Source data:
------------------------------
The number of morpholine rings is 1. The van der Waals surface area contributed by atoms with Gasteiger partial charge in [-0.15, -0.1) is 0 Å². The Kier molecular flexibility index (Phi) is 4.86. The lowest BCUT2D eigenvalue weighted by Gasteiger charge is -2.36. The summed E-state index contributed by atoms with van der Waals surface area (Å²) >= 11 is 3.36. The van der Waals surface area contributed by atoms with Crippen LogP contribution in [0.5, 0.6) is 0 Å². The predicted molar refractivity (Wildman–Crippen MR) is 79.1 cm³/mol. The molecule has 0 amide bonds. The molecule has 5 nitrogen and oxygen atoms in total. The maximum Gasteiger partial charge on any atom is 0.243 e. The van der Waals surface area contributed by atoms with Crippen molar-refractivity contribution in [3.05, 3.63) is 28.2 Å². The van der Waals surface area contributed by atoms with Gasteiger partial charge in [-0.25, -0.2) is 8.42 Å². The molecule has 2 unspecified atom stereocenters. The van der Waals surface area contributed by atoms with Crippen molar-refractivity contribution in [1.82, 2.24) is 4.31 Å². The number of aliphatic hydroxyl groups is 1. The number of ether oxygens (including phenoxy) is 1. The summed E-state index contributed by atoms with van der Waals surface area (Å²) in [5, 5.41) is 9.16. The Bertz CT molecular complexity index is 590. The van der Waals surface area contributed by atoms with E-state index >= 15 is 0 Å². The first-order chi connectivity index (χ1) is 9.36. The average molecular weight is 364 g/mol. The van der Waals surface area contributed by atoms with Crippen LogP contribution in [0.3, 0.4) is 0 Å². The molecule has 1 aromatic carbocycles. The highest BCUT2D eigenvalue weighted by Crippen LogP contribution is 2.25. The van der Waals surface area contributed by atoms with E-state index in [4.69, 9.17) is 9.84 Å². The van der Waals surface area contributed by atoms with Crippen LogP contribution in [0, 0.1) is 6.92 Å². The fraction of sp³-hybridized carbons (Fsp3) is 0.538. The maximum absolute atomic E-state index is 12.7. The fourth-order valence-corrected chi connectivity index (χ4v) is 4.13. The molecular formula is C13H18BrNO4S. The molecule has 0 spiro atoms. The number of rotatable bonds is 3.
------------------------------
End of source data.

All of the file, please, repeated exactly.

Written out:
The number of morpholine rings is 1. The van der Waals surface area contributed by atoms with Gasteiger partial charge in [-0.15, -0.1) is 0 Å². The Kier molecular flexibility index (Phi) is 4.86. The lowest BCUT2D eigenvalue weighted by Gasteiger charge is -2.36. The summed E-state index contributed by atoms with van der Waals surface area (Å²) >= 11 is 3.36. The van der Waals surface area contributed by atoms with Crippen LogP contribution in [0.5, 0.6) is 0 Å². The predicted molar refractivity (Wildman–Crippen MR) is 79.1 cm³/mol. The molecule has 0 amide bonds. The molecule has 5 nitrogen and oxygen atoms in total. The maximum Gasteiger partial charge on any atom is 0.243 e. The van der Waals surface area contributed by atoms with Crippen molar-refractivity contribution in [3.05, 3.63) is 28.2 Å². The van der Waals surface area contributed by atoms with Gasteiger partial charge in [-0.25, -0.2) is 8.42 Å². The molecule has 2 unspecified atom stereocenters. The van der Waals surface area contributed by atoms with Crippen molar-refractivity contribution in [1.82, 2.24) is 4.31 Å². The number of aliphatic hydroxyl groups is 1. The number of ether oxygens (including phenoxy) is 1. The summed E-state index contributed by atoms with van der Waals surface area (Å²) in [5, 5.41) is 9.16. The Bertz CT molecular complexity index is 590. The van der Waals surface area contributed by atoms with E-state index >= 15 is 0 Å². The first-order chi connectivity index (χ1) is 9.36. The average molecular weight is 364 g/mol. The van der Waals surface area contributed by atoms with Crippen LogP contribution in [0.3, 0.4) is 0 Å². The molecule has 1 aromatic carbocycles. The highest BCUT2D eigenvalue weighted by Crippen LogP contribution is 2.25. The van der Waals surface area contributed by atoms with E-state index in [4.69, 9.17) is 9.84 Å². The van der Waals surface area contributed by atoms with Crippen LogP contribution in [0, 0.1) is 6.92 Å². The fraction of sp³-hybridized carbons (Fsp3) is 0.538. The maximum absolute atomic E-state index is 12.7. The fourth-order valence-corrected chi connectivity index (χ4v) is 4.13. The molecular formula is C13H18BrNO4S. The molecule has 0 spiro atoms. The number of rotatable bonds is 3.